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Posted: 26 April 2010
The RRS Discovery A team led by scientists from the National Oceanography Centre, Southampton, have today set sail from Govan in Scotland towards the region of the North Atlantic ocean affected by ash from the...
Posted: 15 April 2010
The Autosub 6000 being deployed to survey the Cayman Trough Scientists onboard the RRS James Cook have found the world’s deepest hydrothermal vents 3,1 miles down (5000 metres) in the Caribbean’s Cayman Trough. The NOC scientists are writing a daily...
Posted: 13 April 2010
Professor Edward Hill appointed Director of the new National Oceanography Centre Professor Edward Hill has been appointed Director of the Natural Environment Research Council’s new National Oceanography Centre. He said, “I am delighted to have the opportunity to lead the...
Posted: 12 April 2010
The world’s deepest ‘black smoker’ vent, erupting water hot enough to melt lead, 3.1 miles down on the ocean floor A British scientific expedition has discovered the world’s deepest undersea volcanic vents, known as ‘black smokers’, 3.1 miles (5000 metres) down in the Cayman Trough in the Caribbean. Using a...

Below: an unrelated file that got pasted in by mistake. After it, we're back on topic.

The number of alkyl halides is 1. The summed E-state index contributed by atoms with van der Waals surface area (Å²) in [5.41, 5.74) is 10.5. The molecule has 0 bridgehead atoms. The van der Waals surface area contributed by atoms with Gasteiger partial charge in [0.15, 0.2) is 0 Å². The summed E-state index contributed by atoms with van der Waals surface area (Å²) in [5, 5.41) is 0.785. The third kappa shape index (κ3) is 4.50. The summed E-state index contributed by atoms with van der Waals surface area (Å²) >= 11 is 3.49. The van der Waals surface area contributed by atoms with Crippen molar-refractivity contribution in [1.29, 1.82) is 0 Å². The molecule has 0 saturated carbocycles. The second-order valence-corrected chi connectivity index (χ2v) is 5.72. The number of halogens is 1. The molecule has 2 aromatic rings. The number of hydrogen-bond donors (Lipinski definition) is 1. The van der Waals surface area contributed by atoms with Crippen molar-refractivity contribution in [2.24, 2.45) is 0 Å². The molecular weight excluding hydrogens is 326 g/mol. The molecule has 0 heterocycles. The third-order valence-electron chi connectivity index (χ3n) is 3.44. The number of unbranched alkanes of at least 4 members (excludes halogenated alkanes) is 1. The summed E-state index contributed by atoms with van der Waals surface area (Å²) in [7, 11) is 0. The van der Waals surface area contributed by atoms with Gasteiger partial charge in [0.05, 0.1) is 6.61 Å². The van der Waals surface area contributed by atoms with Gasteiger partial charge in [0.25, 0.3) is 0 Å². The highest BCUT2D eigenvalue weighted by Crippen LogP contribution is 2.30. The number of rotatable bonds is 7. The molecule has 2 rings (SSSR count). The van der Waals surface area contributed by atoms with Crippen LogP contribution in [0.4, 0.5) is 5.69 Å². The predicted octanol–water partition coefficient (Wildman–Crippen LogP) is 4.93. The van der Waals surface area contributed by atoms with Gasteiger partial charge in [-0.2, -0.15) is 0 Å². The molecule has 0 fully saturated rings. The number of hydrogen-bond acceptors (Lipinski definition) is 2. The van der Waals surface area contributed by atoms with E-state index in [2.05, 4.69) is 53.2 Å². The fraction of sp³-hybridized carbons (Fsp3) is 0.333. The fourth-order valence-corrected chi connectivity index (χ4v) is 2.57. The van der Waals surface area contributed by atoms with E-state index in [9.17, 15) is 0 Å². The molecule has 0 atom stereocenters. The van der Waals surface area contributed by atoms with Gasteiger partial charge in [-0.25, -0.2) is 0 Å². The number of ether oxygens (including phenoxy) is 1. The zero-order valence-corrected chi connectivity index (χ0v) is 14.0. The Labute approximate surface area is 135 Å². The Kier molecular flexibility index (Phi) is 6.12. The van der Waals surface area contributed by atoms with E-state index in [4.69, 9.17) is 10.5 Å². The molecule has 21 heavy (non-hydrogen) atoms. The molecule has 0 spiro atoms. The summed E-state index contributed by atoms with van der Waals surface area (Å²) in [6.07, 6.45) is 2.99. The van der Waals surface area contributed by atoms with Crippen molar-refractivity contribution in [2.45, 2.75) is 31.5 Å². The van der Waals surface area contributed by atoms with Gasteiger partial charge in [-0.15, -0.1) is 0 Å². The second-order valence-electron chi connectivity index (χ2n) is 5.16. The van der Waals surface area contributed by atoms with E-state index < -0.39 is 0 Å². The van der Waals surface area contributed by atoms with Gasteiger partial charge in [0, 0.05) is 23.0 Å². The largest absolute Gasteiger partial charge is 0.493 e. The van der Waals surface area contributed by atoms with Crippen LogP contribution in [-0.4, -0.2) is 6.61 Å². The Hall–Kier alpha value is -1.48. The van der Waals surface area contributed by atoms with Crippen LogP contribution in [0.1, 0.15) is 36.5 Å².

Posted: 1 April 2010
Set sail for the Weddell Sea Last month the RRS James Clark Ross set sail in the direction of the Antarctic Peninsula and the Northern Weddell Sea to measure the production of Antarctic Bottom Water. Onboard ship is an...
Posted: 1 April 2010
An inner valve view of Actinocyclus ssp., sampled using a closing net between 25–35 m depth The movement of ocean eddies and other surface water masses over short timescales causes rapid changes in the community composition of marine algae (phytoplankton) in the sunlit upper ocean,...
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